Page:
By J. Landry
NSW is the worst state in the country for mining investment; behind even Victoria and Tasmania.
These are the facts the state is facing in the lead up to the March 28 election. The information from the Fraser Institute’s survey was a major talking point during NSW Minerals Councils CEO lunch address at the Sydney Mining Club.
“When the Coalition was elected we were ranked 20th, now we’re 39th… something has gone backwards” said Minerals Council CEO Stephen Galilee. “We’re the least attractive state for mining.”
During his hour long address, Galilee provided the ammunition to back up his claims as he pointed to exploration activity falling almost by half within a period of three years from 2011 to 2014. The effect being that 1 in 5 coal miners has been put out of work in the last 2 ½ years.
”We’ve had a frank discussion with the Premier”, he explained while urging reform on state mining issues in the lead up to the election.
So, just how important is mining to the country? It’s a fundamentally popular industry in NSW. Consistently, for three years running there has been 70% support. Unfortunately, the government isn’t giving them the support they need. The state’s depleted mining scene is evident as the sector’s profitability reverses while simultaneously being hit with extra fees. “We’ve had new and increased fees on our sector… we’ve been seen as a cash cow… without any warning or consultation.”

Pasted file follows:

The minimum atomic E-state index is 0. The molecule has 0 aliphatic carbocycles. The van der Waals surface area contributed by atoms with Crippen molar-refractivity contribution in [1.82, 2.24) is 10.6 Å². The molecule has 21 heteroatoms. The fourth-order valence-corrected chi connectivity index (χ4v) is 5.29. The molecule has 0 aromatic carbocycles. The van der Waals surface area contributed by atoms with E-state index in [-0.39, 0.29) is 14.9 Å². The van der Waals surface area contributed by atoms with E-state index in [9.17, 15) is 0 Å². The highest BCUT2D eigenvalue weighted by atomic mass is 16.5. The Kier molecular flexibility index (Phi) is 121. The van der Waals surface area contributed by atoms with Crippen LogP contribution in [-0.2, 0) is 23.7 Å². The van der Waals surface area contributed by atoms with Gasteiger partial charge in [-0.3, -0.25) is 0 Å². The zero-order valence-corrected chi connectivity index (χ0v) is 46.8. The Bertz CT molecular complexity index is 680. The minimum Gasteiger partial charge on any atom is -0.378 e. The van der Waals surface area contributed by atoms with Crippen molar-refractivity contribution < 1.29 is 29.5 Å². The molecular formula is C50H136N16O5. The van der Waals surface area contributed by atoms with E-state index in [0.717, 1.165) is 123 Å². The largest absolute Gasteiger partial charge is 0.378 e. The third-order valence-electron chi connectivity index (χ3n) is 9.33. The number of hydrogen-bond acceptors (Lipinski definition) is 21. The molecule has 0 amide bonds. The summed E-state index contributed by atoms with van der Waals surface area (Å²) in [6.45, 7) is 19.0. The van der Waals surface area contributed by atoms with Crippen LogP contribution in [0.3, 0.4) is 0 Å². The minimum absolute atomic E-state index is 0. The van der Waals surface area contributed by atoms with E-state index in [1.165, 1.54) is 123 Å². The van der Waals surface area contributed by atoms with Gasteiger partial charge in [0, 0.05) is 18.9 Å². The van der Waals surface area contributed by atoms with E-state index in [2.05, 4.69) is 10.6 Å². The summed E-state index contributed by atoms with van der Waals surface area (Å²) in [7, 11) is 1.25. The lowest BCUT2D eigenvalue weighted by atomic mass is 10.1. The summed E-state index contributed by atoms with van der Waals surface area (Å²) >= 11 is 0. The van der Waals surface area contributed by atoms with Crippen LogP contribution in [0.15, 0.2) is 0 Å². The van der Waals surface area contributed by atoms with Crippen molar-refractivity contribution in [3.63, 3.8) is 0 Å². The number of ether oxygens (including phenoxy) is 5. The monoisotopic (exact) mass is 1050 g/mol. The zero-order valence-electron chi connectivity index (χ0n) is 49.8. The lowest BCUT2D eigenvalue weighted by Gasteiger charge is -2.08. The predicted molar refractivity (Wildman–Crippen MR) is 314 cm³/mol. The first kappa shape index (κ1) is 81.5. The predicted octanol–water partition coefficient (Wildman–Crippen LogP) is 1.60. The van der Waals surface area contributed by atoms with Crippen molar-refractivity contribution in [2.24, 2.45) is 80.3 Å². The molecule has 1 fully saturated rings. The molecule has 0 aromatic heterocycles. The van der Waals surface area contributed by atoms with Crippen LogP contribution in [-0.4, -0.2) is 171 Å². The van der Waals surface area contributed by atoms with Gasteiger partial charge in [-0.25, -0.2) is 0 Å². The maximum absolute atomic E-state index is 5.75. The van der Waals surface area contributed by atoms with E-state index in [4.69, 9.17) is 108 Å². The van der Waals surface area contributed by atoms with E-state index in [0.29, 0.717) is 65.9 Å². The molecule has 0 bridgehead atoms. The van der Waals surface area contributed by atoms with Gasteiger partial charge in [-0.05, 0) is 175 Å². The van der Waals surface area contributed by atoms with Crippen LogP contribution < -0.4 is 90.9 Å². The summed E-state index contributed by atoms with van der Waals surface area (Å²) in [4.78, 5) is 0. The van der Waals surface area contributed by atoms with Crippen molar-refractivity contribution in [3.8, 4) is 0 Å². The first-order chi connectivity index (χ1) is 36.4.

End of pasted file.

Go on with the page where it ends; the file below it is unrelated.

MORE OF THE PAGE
During his address Galilee also made special note of the visible radical environmentalists who are gaining media attention through both legal and illegal demonstrations – aiding negative coverage of the sector.
The event, kicked off by Sydney Mining Club Founder and Chairman Julian Malnic was hosted to a packed house at the Tattersalls Club. Malnic used his introduction as an opportunity to speak about the issues that are holding down the industry from the MRRT, land access issues and the carbon tax.
The message from both Malnic and Galilee was blunt – NSW mining is not attractive to investors, they’re staying away, its hurting the state, and voters are noticing.
The Minerals Council has made sure their message is visible as well. Their current advertising campaign is gaining significant traction and the organisation is working with the Newcastle Knights NRL club as part of their “Voice for Mining Family Day.”
Yet despite the current NSW Government’s remarks of jobs and growth, Galilee had this to say about the Labor alternative, “it’s difficult to make an assessment on the Labor Party because they haven’t really talked about their policies.”